[4] B. Wood, "Generalized Szász operators for the approximation in the complex domain" SIAM J. Appl. Math. , 17 (1969) pp. 790–801
[5] G. Szegö, "Orthogonal polynomials" , Amer. Math. Soc. (1975)
[6] N. Bourbaki, "Elements of mathematics. Functions of a real variable" , Addison-Wesley (1976) (Translated from French)
[7] J. Meixner, "Orthogonale Polynomsysteme mit einer besonderen Gestalt der erzeugenden Funktion" J. London Math. Soc. (1) , 9 (1934) pp. 6–13
[8] Ch.A. Anderson, "Some properties of Appell-like polynomials" J. Math. Anal. Appl. , 19 (1967) pp. 475–491
[9a] Yu.A. Kaz'min, "Expansions in series of Appell polynomials" Math. Notes , 5 : 5 (1969) pp. 304–311 Mat. Zametki , 5 : 5 (1969) pp. 509–520
[9b] Yu.A. Kaz'min, "On Appell polynomials" Math. Notes , 6 : 2 (1969) pp. 556–562 Mat. Zametki , 6 : 2 (1969) pp. 161–172
[10] P.E. Appell, Arch. Math. Phys. (1) , 66 (1881) pp. 238–245


Comments

For Appell polynomials in two variables an explicit biorthogonal system is known. There is also an explicit system for the weight function (5), consisting of products of two Jacobi polynomials and a power. See [a1], p. 454, for references.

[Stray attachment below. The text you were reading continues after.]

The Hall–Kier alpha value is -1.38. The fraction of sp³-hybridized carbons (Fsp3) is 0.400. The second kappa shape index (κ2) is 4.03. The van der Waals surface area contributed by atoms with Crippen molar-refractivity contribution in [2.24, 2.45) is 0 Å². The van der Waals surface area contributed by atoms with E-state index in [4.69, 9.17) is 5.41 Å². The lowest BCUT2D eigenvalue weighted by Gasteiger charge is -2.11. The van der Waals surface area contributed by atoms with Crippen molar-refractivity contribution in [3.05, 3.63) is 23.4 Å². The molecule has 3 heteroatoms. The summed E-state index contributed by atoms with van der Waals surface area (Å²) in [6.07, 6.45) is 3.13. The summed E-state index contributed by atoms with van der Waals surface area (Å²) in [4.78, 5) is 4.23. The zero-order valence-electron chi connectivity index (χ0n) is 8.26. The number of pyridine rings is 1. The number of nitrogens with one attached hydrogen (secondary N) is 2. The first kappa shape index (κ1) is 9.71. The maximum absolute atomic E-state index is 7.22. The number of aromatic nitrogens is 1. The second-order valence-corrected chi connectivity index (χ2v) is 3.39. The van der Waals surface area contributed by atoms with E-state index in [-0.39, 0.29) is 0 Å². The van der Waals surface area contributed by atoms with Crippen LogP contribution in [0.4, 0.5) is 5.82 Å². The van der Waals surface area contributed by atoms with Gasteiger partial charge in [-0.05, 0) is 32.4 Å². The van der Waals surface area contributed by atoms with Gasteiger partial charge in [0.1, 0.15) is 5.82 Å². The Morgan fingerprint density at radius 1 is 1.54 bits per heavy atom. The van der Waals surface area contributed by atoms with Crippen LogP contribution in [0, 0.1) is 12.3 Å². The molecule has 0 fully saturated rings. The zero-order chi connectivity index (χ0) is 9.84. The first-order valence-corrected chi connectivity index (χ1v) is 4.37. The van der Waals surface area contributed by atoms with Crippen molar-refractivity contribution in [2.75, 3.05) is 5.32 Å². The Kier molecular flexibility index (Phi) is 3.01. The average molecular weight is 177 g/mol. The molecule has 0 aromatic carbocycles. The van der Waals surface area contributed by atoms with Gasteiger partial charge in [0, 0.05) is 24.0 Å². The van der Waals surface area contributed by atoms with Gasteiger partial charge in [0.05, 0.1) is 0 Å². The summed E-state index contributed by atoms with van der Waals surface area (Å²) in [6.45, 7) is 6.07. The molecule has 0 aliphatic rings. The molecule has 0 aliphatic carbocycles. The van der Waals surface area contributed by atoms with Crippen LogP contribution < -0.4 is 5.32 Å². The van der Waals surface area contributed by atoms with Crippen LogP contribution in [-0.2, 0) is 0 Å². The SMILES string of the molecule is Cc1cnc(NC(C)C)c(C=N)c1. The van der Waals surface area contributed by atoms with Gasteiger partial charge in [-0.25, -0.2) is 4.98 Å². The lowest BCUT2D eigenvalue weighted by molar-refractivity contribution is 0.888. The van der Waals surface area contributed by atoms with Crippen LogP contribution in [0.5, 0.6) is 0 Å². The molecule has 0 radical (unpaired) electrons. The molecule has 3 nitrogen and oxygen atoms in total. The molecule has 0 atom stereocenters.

References

[a1] T.H. Koornwinder, "Two-variable analogues of the classical orthogonal polynomials" R.A. Askey (ed.) , Theory and applications of special functions , Acad. Press (1975) pp. 435–495
How to Cite This Entry:
Appell polynomials. Yu.A. Kaz'min (originator), Encyclopedia of Mathematics. URL: http://www.encyclopediaofmath.org/index.php?title=Appell_polynomials&oldid=13158
This text originally appeared in Encyclopedia of Mathematics - ISBN 1402006098